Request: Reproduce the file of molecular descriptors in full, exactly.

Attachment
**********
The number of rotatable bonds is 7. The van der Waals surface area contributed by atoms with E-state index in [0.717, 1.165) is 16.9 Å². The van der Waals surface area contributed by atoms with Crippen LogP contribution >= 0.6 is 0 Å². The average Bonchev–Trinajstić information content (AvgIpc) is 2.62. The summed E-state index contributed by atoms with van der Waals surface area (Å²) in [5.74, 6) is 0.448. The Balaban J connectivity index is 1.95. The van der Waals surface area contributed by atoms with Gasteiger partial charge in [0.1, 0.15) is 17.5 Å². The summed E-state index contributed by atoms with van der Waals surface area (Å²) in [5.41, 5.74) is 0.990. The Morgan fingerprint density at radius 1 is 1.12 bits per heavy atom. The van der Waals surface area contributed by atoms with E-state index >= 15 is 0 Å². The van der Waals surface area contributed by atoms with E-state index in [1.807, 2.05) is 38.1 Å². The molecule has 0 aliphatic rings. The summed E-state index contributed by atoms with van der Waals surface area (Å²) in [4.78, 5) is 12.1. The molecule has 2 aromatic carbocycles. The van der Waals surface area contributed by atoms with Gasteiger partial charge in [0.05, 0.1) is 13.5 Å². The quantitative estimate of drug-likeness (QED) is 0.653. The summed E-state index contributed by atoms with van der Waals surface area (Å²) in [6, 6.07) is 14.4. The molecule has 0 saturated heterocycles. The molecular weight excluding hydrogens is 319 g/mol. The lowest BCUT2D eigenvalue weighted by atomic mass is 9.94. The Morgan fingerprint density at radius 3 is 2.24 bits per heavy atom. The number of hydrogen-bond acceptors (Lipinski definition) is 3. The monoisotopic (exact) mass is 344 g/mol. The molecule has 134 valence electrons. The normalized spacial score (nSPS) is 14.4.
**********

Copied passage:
The number of rotatable bonds is 7. The van der Waals surface area contributed by atoms with E-state index in [0.717, 1.165) is 16.9 Å². The van der Waals surface area contributed by atoms with Crippen LogP contribution >= 0.6 is 0 Å². The average Bonchev–Trinajstić information content (AvgIpc) is 2.62. The summed E-state index contributed by atoms with van der Waals surface area (Å²) in [5.74, 6) is 0.448. The Balaban J connectivity index is 1.95. The van der Waals surface area contributed by atoms with Gasteiger partial charge in [0.1, 0.15) is 17.5 Å². The summed E-state index contributed by atoms with van der Waals surface area (Å²) in [5.41, 5.74) is 0.990. The Morgan fingerprint density at radius 1 is 1.12 bits per heavy atom. The van der Waals surface area contributed by atoms with E-state index >= 15 is 0 Å². The van der Waals surface area contributed by atoms with E-state index in [1.807, 2.05) is 38.1 Å². The molecule has 0 aliphatic rings. The summed E-state index contributed by atoms with van der Waals surface area (Å²) in [4.78, 5) is 12.1. The molecule has 2 aromatic carbocycles. The van der Waals surface area contributed by atoms with Gasteiger partial charge in [0.05, 0.1) is 13.5 Å². The quantitative estimate of drug-likeness (QED) is 0.653. The summed E-state index contributed by atoms with van der Waals surface area (Å²) in [6, 6.07) is 14.4. The molecule has 0 saturated heterocycles. The molecular weight excluding hydrogens is 319 g/mol. The lowest BCUT2D eigenvalue weighted by atomic mass is 9.94. The Morgan fingerprint density at radius 3 is 2.24 bits per heavy atom. The number of hydrogen-bond acceptors (Lipinski definition) is 3. The monoisotopic (exact) mass is 344 g/mol. The molecule has 134 valence electrons. The normalized spacial score (nSPS) is 14.4.